WHY don't the churches just shut up?'' Peter Berger has asked, expressing perhaps temporary exasperation over the recent flurry of social and political pronouncements issuing from church leaders and church bodies. Many, both within and outside the churches, agree that some religious groups have been drawn too deeply into secular politics. But the memory of events in Germany during the 1920s and 1930s sets an outer limit to the degree of political noninvolvement that most church persons now feel is morally acceptable for the churches.
Practically every decision made by government, even if it involves no more than changing the physical location of a government office, touches moral concerns at some point. The extent of these moral dimensions, however, varies enormously. Some issues, such as civil rights or nuclear war or abortion, are fundamentally though almost never exclusively moral in nature. At the other extreme are issues like administrative reform that normally turn on questions that are primarily technical or pragmatic. In bet ween these extremes lies a wide range of issues that raise significant moral questions but on which persons operating on similar moral assumptions may come down on different sides because of differing technical or empirical judgments.
If the churches advocate detailed positions on particular pieces of legislation or administrative policies in this middle range, which includes many important economic and foreign policy issues, they risk squandering their moral authority on questions on which their technical competence will usually be slight.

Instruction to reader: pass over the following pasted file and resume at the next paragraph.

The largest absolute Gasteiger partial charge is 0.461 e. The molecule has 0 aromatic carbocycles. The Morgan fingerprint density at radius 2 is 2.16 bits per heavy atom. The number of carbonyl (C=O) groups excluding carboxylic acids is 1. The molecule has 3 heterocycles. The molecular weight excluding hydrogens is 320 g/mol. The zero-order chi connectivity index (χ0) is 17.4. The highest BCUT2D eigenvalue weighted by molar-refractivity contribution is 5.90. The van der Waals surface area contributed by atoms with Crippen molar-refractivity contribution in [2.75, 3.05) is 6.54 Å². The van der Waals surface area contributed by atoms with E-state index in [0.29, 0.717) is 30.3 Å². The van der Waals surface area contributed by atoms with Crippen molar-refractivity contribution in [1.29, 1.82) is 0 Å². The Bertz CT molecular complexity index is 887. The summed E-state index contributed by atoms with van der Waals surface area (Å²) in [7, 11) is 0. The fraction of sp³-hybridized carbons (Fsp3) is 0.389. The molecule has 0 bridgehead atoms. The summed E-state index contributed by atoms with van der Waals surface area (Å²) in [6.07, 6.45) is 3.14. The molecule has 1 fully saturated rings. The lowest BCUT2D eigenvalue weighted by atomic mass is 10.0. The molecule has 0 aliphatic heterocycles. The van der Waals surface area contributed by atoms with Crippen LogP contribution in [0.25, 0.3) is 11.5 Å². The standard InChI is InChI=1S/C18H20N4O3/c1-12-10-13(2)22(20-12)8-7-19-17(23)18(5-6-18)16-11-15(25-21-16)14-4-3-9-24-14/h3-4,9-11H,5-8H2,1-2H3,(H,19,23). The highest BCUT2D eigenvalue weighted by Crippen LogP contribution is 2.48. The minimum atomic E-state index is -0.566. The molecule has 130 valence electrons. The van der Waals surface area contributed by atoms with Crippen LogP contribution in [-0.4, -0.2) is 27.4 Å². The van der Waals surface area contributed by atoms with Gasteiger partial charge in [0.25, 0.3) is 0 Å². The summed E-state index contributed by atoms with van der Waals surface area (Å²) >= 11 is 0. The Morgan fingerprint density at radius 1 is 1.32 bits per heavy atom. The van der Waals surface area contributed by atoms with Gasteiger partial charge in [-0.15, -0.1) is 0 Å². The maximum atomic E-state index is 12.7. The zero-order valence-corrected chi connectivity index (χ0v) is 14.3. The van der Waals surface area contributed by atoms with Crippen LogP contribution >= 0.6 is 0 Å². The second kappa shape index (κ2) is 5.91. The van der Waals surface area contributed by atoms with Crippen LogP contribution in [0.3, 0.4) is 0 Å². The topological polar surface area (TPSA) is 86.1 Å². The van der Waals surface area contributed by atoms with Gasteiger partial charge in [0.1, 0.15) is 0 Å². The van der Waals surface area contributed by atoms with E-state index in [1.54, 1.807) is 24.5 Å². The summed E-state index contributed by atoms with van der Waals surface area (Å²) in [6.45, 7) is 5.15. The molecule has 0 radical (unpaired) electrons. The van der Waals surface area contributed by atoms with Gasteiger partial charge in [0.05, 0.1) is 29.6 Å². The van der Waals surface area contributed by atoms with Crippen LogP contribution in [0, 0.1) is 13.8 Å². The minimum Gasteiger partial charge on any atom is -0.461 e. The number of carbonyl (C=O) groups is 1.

Most economic, social, and ideological interest groups pursue their political objectives in part through pragmatic exchanges of favors with public officeholders and with other interest groups -- in short, through political logrolling. When the churches become involved in politics, they are naturally tempted to play by standard political rules. Some conventional interest-group techniques, such as publishing tabulations of how legislators have voted on selected issues, can probably be adopted by the churc hes without undue danger to their moral standing. But if the churches enter very far into the game of practical politics as it is usually played, they risk compromising the claim to objective moral concern that is the chief resource most of them bring to the political arena.
Capitalism and theist-humanist religion will always be to some degree in tension -- as capitalism and democracy or democracy and religion are in tension. To the extent that it promotes theist-humanist values, religion supplies moral qualities that capitalism needs for survival and that counter its dehumanizing tendencies. Capitalism, in turn, creates the economic base on which may be built, with guidance from religion and democracy, a more humane society of the kind called for by both Christian and Jewi sh traditions.